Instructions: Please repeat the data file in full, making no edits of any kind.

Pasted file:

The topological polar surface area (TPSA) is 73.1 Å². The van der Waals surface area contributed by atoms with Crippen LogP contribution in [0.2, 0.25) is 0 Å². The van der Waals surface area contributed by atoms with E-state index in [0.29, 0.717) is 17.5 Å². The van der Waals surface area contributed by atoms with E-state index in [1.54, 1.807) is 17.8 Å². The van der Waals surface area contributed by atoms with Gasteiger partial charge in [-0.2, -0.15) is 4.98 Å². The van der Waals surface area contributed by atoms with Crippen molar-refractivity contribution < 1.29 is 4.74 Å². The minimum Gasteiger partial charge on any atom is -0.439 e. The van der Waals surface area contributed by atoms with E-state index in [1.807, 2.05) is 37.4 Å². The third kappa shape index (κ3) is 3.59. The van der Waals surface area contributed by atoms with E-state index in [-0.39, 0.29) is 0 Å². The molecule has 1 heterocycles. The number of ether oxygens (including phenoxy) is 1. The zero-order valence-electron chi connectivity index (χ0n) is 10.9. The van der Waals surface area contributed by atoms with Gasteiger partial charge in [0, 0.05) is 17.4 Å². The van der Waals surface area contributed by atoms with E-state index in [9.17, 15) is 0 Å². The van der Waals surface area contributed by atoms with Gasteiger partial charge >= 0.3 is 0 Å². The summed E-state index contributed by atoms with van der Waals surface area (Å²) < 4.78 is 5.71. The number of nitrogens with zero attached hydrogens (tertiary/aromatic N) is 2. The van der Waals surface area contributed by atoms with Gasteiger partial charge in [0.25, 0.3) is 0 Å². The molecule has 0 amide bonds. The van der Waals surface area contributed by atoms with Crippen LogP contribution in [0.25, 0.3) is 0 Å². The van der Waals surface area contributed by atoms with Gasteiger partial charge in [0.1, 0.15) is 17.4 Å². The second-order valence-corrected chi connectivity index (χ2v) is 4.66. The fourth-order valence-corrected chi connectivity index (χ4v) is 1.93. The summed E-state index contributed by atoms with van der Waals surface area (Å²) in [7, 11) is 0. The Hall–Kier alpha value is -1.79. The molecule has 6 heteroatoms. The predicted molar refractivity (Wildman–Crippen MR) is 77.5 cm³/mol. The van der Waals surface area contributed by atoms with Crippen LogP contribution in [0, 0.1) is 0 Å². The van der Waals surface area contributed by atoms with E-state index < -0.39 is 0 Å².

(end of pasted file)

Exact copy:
The topological polar surface area (TPSA) is 73.1 Å². The van der Waals surface area contributed by atoms with Crippen LogP contribution in [0.2, 0.25) is 0 Å². The van der Waals surface area contributed by atoms with E-state index in [0.29, 0.717) is 17.5 Å². The van der Waals surface area contributed by atoms with E-state index in [1.54, 1.807) is 17.8 Å². The van der Waals surface area contributed by atoms with Gasteiger partial charge in [-0.2, -0.15) is 4.98 Å². The van der Waals surface area contributed by atoms with Crippen molar-refractivity contribution < 1.29 is 4.74 Å². The minimum Gasteiger partial charge on any atom is -0.439 e. The van der Waals surface area contributed by atoms with E-state index in [1.807, 2.05) is 37.4 Å². The third kappa shape index (κ3) is 3.59. The van der Waals surface area contributed by atoms with E-state index in [-0.39, 0.29) is 0 Å². The molecule has 1 heterocycles. The number of ether oxygens (including phenoxy) is 1. The zero-order valence-electron chi connectivity index (χ0n) is 10.9. The van der Waals surface area contributed by atoms with Gasteiger partial charge in [0, 0.05) is 17.4 Å². The van der Waals surface area contributed by atoms with E-state index in [9.17, 15) is 0 Å². The van der Waals surface area contributed by atoms with Gasteiger partial charge >= 0.3 is 0 Å². The summed E-state index contributed by atoms with van der Waals surface area (Å²) < 4.78 is 5.71. The number of nitrogens with zero attached hydrogens (tertiary/aromatic N) is 2. The van der Waals surface area contributed by atoms with Gasteiger partial charge in [0.25, 0.3) is 0 Å². The molecule has 0 amide bonds. The van der Waals surface area contributed by atoms with Crippen LogP contribution in [0.25, 0.3) is 0 Å². The van der Waals surface area contributed by atoms with Gasteiger partial charge in [0.1, 0.15) is 17.4 Å². The second-order valence-corrected chi connectivity index (χ2v) is 4.66. The fourth-order valence-corrected chi connectivity index (χ4v) is 1.93. The summed E-state index contributed by atoms with van der Waals surface area (Å²) in [7, 11) is 0. The Hall–Kier alpha value is -1.79. The molecule has 6 heteroatoms. The predicted molar refractivity (Wildman–Crippen MR) is 77.5 cm³/mol. The van der Waals surface area contributed by atoms with Crippen LogP contribution in [0, 0.1) is 0 Å². The van der Waals surface area contributed by atoms with E-state index < -0.39 is 0 Å².